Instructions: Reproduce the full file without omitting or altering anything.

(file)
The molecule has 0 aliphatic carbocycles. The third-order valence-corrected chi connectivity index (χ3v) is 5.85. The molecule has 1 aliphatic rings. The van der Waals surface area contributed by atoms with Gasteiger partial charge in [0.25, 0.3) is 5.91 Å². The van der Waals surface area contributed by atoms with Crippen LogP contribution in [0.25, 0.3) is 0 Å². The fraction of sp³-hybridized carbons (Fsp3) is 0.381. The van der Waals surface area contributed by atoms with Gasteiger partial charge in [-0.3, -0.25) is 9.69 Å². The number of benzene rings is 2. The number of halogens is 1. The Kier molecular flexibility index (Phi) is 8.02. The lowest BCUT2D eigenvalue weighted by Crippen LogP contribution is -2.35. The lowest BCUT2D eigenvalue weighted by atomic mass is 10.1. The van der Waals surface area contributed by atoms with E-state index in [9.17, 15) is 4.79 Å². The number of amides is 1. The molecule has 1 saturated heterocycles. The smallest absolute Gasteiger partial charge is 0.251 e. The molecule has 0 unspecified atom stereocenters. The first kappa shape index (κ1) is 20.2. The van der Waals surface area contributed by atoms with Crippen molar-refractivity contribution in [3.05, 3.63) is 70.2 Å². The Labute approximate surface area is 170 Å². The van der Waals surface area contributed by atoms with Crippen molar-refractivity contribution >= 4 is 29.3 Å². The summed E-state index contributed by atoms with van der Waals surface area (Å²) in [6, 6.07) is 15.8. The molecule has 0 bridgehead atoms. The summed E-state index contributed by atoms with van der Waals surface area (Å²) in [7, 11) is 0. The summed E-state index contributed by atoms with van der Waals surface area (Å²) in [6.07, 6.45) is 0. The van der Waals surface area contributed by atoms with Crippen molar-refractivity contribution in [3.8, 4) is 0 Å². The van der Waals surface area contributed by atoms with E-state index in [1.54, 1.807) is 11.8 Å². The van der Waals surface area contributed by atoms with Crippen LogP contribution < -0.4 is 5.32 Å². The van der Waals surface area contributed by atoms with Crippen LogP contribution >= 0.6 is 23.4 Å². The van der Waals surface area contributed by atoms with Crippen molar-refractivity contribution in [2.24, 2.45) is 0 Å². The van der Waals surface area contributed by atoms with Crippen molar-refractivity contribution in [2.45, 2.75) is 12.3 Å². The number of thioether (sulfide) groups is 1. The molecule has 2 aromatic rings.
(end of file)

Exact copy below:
The molecule has 0 aliphatic carbocycles. The third-order valence-corrected chi connectivity index (χ3v) is 5.85. The molecule has 1 aliphatic rings. The van der Waals surface area contributed by atoms with Gasteiger partial charge in [0.25, 0.3) is 5.91 Å². The van der Waals surface area contributed by atoms with Crippen LogP contribution in [0.25, 0.3) is 0 Å². The fraction of sp³-hybridized carbons (Fsp3) is 0.381. The van der Waals surface area contributed by atoms with Gasteiger partial charge in [-0.3, -0.25) is 9.69 Å². The number of benzene rings is 2. The number of halogens is 1. The Kier molecular flexibility index (Phi) is 8.02. The lowest BCUT2D eigenvalue weighted by Crippen LogP contribution is -2.35. The lowest BCUT2D eigenvalue weighted by atomic mass is 10.1. The van der Waals surface area contributed by atoms with E-state index in [9.17, 15) is 4.79 Å². The number of amides is 1. The molecule has 1 saturated heterocycles. The smallest absolute Gasteiger partial charge is 0.251 e. The molecule has 0 unspecified atom stereocenters. The first kappa shape index (κ1) is 20.2. The van der Waals surface area contributed by atoms with Crippen molar-refractivity contribution in [3.05, 3.63) is 70.2 Å². The Labute approximate surface area is 170 Å². The van der Waals surface area contributed by atoms with Crippen molar-refractivity contribution >= 4 is 29.3 Å². The summed E-state index contributed by atoms with van der Waals surface area (Å²) in [6, 6.07) is 15.8. The molecule has 0 bridgehead atoms. The summed E-state index contributed by atoms with van der Waals surface area (Å²) in [7, 11) is 0. The summed E-state index contributed by atoms with van der Waals surface area (Å²) in [6.07, 6.45) is 0. The van der Waals surface area contributed by atoms with Crippen molar-refractivity contribution in [3.8, 4) is 0 Å². The van der Waals surface area contributed by atoms with E-state index in [1.54, 1.807) is 11.8 Å². The van der Waals surface area contributed by atoms with Crippen LogP contribution < -0.4 is 5.32 Å². The van der Waals surface area contributed by atoms with Crippen LogP contribution >= 0.6 is 23.4 Å². The van der Waals surface area contributed by atoms with Crippen molar-refractivity contribution in [2.24, 2.45) is 0 Å². The van der Waals surface area contributed by atoms with Crippen molar-refractivity contribution in [2.45, 2.75) is 12.3 Å². The number of thioether (sulfide) groups is 1. The molecule has 2 aromatic rings.